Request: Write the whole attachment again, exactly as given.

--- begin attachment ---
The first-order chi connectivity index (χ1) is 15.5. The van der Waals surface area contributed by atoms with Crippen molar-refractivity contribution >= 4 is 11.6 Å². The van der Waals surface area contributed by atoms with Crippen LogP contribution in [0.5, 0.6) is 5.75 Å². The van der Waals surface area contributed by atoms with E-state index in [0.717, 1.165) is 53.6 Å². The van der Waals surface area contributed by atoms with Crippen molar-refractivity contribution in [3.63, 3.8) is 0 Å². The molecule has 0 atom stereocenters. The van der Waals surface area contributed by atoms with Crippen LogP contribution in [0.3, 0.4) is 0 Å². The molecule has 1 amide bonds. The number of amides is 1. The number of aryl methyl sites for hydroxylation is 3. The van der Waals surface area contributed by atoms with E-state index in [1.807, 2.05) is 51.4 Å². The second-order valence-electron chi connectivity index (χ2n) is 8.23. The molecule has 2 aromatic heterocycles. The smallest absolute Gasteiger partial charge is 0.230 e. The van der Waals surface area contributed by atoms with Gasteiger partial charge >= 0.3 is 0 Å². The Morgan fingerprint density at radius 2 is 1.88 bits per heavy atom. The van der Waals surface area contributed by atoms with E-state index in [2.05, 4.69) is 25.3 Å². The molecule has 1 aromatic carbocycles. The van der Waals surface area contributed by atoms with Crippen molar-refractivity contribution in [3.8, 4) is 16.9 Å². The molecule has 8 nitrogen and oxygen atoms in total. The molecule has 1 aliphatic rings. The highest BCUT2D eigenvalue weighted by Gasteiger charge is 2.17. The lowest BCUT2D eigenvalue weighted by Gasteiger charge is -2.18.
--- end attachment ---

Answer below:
The first-order chi connectivity index (χ1) is 15.5. The van der Waals surface area contributed by atoms with Crippen molar-refractivity contribution >= 4 is 11.6 Å². The van der Waals surface area contributed by atoms with Crippen LogP contribution in [0.5, 0.6) is 5.75 Å². The van der Waals surface area contributed by atoms with E-state index in [0.717, 1.165) is 53.6 Å². The van der Waals surface area contributed by atoms with Crippen molar-refractivity contribution in [3.63, 3.8) is 0 Å². The molecule has 0 atom stereocenters. The van der Waals surface area contributed by atoms with Crippen LogP contribution in [0.3, 0.4) is 0 Å². The molecule has 1 amide bonds. The number of amides is 1. The number of aryl methyl sites for hydroxylation is 3. The van der Waals surface area contributed by atoms with E-state index in [1.807, 2.05) is 51.4 Å². The second-order valence-electron chi connectivity index (χ2n) is 8.23. The molecule has 2 aromatic heterocycles. The smallest absolute Gasteiger partial charge is 0.230 e. The van der Waals surface area contributed by atoms with Gasteiger partial charge >= 0.3 is 0 Å². The Morgan fingerprint density at radius 2 is 1.88 bits per heavy atom. The van der Waals surface area contributed by atoms with E-state index in [2.05, 4.69) is 25.3 Å². The molecule has 1 aromatic carbocycles. The van der Waals surface area contributed by atoms with Crippen molar-refractivity contribution in [3.8, 4) is 16.9 Å². The molecule has 8 nitrogen and oxygen atoms in total. The molecule has 1 aliphatic rings. The highest BCUT2D eigenvalue weighted by Gasteiger charge is 2.17. The lowest BCUT2D eigenvalue weighted by Gasteiger charge is -2.18.